Can’t keep track. Can’t care. Love every one of them.
Should mention that these are also called a “blanket flower”. So if you’re looking in a nursery, that might be what you need to ask for. Get some. Your bees will be grateful.
Really like the detail in this one. From tongue to toes.
Don’t know what kind of bee this is – but it’s got a great face.
This one is Mesa Peach. And it’s a magnet for pollinators. I bought two more Gailardias this spring and I think several more are on order. Hope they’re as attractive to the bees as this one is.
Like going to the well. So many great pictures last summer of this particular bloomer. With hopefully more varieties this summer.
Been very cold and windy these last couple of days. So the camera has stayed in the house. Should warm up by the weekend. Which will be a relief from the high 20s/40s of the last little bit. I really like posting stuff day-of. Think it adds good value to the enterprise.
Check out that eye! And that front leg is neat, too. I really love this flower for pollinators. It’s full of pollen, blooms like mad, and attracts natives an honeybees from mid-summer until the first hard, hard frost. Plus it’s elegantly complex and photographs really well. One of my very favorites.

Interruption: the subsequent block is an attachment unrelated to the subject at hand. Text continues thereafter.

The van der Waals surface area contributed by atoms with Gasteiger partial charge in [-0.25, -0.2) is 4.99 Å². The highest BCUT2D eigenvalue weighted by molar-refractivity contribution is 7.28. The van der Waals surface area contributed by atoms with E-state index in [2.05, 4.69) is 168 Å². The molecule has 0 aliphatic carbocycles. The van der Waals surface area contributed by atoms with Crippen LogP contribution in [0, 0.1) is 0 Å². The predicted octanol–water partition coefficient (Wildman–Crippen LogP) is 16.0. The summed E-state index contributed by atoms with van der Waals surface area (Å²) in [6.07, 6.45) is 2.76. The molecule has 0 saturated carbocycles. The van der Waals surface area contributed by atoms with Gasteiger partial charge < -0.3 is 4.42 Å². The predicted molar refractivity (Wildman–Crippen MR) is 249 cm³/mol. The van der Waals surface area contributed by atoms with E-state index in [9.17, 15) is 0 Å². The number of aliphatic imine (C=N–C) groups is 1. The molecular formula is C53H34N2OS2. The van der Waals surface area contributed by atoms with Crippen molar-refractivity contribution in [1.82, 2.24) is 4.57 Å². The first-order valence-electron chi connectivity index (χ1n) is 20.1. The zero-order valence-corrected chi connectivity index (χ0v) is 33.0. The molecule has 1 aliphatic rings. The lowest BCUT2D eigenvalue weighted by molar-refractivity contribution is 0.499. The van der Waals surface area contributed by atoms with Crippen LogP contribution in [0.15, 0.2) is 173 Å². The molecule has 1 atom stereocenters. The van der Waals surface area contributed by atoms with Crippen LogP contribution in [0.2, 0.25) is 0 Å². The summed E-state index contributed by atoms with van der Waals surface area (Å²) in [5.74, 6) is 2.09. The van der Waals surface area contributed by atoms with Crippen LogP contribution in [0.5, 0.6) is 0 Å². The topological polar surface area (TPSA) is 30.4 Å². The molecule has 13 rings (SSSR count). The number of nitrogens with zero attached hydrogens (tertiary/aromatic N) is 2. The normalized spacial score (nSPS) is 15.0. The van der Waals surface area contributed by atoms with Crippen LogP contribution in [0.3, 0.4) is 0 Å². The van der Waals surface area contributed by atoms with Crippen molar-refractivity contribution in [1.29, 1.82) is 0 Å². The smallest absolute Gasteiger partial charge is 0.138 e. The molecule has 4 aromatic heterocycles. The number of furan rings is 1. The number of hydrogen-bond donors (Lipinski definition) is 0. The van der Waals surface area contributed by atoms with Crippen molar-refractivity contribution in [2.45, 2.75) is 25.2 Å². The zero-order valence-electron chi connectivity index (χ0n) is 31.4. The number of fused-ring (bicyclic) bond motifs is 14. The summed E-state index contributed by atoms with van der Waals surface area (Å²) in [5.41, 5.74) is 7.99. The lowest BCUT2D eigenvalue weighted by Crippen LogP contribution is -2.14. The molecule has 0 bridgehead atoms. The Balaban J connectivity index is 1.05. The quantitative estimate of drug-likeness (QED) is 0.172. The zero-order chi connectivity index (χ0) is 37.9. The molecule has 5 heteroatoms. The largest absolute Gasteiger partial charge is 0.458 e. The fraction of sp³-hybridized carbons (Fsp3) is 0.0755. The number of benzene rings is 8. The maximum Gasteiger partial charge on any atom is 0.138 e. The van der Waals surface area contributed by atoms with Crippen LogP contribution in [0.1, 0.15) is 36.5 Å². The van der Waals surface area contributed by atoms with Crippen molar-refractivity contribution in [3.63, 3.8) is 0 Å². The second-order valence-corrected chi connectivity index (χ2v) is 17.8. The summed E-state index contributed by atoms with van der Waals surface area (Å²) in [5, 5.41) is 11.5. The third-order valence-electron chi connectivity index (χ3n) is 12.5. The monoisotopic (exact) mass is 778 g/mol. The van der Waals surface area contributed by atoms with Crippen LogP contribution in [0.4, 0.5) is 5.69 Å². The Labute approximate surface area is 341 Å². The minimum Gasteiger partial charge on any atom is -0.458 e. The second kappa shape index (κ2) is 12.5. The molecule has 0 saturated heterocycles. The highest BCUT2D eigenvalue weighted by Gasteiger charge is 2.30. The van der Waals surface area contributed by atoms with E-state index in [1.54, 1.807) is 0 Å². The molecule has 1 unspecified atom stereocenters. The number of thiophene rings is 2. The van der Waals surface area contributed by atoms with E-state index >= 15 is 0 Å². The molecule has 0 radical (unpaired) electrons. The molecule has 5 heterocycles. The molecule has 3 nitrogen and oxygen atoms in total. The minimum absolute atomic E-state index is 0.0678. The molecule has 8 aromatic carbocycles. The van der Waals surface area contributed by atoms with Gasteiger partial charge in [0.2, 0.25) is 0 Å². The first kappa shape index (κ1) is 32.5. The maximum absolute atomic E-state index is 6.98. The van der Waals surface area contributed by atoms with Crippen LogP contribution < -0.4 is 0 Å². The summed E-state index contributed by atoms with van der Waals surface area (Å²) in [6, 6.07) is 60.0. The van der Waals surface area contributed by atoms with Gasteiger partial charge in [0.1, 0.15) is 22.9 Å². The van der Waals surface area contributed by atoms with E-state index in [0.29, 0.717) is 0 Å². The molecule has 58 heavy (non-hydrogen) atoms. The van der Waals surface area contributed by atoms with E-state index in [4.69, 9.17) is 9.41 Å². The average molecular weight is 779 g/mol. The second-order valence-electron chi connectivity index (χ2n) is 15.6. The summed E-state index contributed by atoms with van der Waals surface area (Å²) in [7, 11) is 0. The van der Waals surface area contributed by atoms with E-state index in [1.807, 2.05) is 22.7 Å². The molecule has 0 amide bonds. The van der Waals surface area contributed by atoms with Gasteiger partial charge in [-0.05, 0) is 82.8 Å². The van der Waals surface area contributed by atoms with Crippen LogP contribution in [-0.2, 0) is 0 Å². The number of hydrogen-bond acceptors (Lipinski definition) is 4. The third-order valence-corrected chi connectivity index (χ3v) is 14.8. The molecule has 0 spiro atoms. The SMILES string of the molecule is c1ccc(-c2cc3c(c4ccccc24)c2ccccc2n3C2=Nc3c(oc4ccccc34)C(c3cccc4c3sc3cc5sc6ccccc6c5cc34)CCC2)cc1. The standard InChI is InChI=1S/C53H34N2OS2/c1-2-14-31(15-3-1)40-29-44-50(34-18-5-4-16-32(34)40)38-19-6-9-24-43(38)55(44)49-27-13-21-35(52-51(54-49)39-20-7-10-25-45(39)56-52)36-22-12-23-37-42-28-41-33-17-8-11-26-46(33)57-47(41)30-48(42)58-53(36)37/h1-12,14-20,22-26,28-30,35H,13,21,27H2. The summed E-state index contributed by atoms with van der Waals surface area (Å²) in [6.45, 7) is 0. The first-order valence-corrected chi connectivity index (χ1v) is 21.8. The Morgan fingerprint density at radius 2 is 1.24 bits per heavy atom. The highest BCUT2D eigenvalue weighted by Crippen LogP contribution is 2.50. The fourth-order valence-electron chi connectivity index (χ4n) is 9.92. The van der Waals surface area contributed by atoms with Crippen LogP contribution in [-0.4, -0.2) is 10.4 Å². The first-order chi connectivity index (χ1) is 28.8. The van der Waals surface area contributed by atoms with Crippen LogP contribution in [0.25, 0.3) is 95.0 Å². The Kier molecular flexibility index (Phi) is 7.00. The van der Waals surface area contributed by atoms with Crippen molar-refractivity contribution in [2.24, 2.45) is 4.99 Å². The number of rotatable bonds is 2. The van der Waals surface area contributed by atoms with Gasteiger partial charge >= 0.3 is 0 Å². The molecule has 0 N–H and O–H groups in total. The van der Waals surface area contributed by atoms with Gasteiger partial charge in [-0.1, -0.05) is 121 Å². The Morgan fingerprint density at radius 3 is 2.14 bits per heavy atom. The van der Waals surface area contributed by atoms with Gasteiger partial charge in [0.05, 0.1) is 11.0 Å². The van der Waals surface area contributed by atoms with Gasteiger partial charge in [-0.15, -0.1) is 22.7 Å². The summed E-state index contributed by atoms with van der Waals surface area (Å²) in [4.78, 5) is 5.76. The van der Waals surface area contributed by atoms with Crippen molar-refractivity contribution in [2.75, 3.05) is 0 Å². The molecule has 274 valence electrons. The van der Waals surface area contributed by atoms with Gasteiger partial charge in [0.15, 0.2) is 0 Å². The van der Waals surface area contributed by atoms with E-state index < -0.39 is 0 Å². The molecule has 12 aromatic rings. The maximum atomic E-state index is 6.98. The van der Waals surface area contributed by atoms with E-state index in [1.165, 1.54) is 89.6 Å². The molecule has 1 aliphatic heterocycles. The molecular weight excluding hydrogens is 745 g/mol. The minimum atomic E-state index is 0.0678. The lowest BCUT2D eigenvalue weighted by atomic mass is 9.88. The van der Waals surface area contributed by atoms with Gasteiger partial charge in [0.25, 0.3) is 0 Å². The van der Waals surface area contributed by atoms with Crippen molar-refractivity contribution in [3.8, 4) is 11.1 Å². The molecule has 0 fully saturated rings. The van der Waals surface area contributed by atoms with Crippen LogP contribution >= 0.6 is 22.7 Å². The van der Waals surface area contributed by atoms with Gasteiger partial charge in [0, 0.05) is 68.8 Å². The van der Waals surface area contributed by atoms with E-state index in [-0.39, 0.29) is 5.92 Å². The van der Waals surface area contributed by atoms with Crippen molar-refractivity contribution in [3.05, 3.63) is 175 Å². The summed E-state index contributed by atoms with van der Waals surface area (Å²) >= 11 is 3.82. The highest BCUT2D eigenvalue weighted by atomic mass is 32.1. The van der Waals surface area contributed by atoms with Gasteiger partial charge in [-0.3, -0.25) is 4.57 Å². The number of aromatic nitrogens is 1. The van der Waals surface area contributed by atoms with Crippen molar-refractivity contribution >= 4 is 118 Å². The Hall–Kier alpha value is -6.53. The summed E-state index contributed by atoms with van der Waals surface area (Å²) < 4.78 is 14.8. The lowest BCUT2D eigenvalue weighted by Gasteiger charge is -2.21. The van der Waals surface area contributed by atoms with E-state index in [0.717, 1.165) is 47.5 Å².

Great beeface on a Gaillardia Mesa™ Peach. Beautiful girl. Note the miniscule spider, too. For more on the Gaillardia as an wonderful flower for pollinators, see the February 11th post.
This is one of my favorite shots from last summer. She’s a complete mess and must be in some kind of bee bliss. At least that’s what I’d like to think.
In addition to her outright beauty (and her covered face), a couple of things jump out at me. First that pollen basket is packed! She’s loaded up. Second, notice the pollen on her eye. It’s floating on the tiny hairs there. See the “Hairy Eyeball” post below for a discussion on that. It will end up in the basket, eventually, as she grooms herself.
You’ll be seeing a lot of this particular flower – Gaillardia Mesa™ Peach – if you keep checking back. Besides being gorgeous itself, it is a magnet for all kinds of pollinators. It starts blooming here in the Rockies in mid-summer and just doesn’t stop until a hard frost. And it’s such an interesting background/foreground/midground to shoot at. Complex and varied and beautiful. I’m pretty sure it would look good in your garden, too.
I just love this shot. So many elements of quintessential “honeybee in a flower garden”.